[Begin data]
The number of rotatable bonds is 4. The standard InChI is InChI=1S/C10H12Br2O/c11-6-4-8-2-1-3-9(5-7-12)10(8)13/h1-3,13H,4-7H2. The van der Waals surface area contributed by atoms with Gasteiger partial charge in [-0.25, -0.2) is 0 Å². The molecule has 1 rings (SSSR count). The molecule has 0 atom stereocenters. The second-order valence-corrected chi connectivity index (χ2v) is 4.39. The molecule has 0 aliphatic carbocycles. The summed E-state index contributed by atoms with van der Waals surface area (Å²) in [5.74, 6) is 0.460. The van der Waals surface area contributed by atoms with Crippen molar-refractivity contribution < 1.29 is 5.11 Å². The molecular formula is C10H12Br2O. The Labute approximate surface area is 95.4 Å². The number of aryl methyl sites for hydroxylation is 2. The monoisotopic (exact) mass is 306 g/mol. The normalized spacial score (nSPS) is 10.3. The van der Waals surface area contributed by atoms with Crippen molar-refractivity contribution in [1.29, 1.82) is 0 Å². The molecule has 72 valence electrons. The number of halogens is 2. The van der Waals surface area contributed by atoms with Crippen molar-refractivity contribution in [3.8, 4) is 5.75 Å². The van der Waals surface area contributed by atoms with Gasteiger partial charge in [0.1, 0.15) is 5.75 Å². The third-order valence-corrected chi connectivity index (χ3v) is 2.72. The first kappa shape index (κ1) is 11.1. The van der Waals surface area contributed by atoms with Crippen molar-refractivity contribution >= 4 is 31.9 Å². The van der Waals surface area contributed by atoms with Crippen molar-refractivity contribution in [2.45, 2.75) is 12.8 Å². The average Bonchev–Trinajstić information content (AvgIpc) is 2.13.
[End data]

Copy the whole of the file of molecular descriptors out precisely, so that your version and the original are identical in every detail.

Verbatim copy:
The number of rotatable bonds is 4. The standard InChI is InChI=1S/C10H12Br2O/c11-6-4-8-2-1-3-9(5-7-12)10(8)13/h1-3,13H,4-7H2. The van der Waals surface area contributed by atoms with Gasteiger partial charge in [-0.25, -0.2) is 0 Å². The molecule has 1 rings (SSSR count). The molecule has 0 atom stereocenters. The second-order valence-corrected chi connectivity index (χ2v) is 4.39. The molecule has 0 aliphatic carbocycles. The summed E-state index contributed by atoms with van der Waals surface area (Å²) in [5.74, 6) is 0.460. The van der Waals surface area contributed by atoms with Crippen molar-refractivity contribution < 1.29 is 5.11 Å². The molecular formula is C10H12Br2O. The Labute approximate surface area is 95.4 Å². The number of aryl methyl sites for hydroxylation is 2. The monoisotopic (exact) mass is 306 g/mol. The normalized spacial score (nSPS) is 10.3. The van der Waals surface area contributed by atoms with Crippen molar-refractivity contribution in [1.29, 1.82) is 0 Å². The molecule has 72 valence electrons. The number of halogens is 2. The van der Waals surface area contributed by atoms with Crippen molar-refractivity contribution in [3.8, 4) is 5.75 Å². The van der Waals surface area contributed by atoms with Gasteiger partial charge in [0.1, 0.15) is 5.75 Å². The third-order valence-corrected chi connectivity index (χ3v) is 2.72. The first kappa shape index (κ1) is 11.1. The van der Waals surface area contributed by atoms with Crippen molar-refractivity contribution >= 4 is 31.9 Å². The van der Waals surface area contributed by atoms with Crippen molar-refractivity contribution in [2.45, 2.75) is 12.8 Å². The average Bonchev–Trinajstić information content (AvgIpc) is 2.13.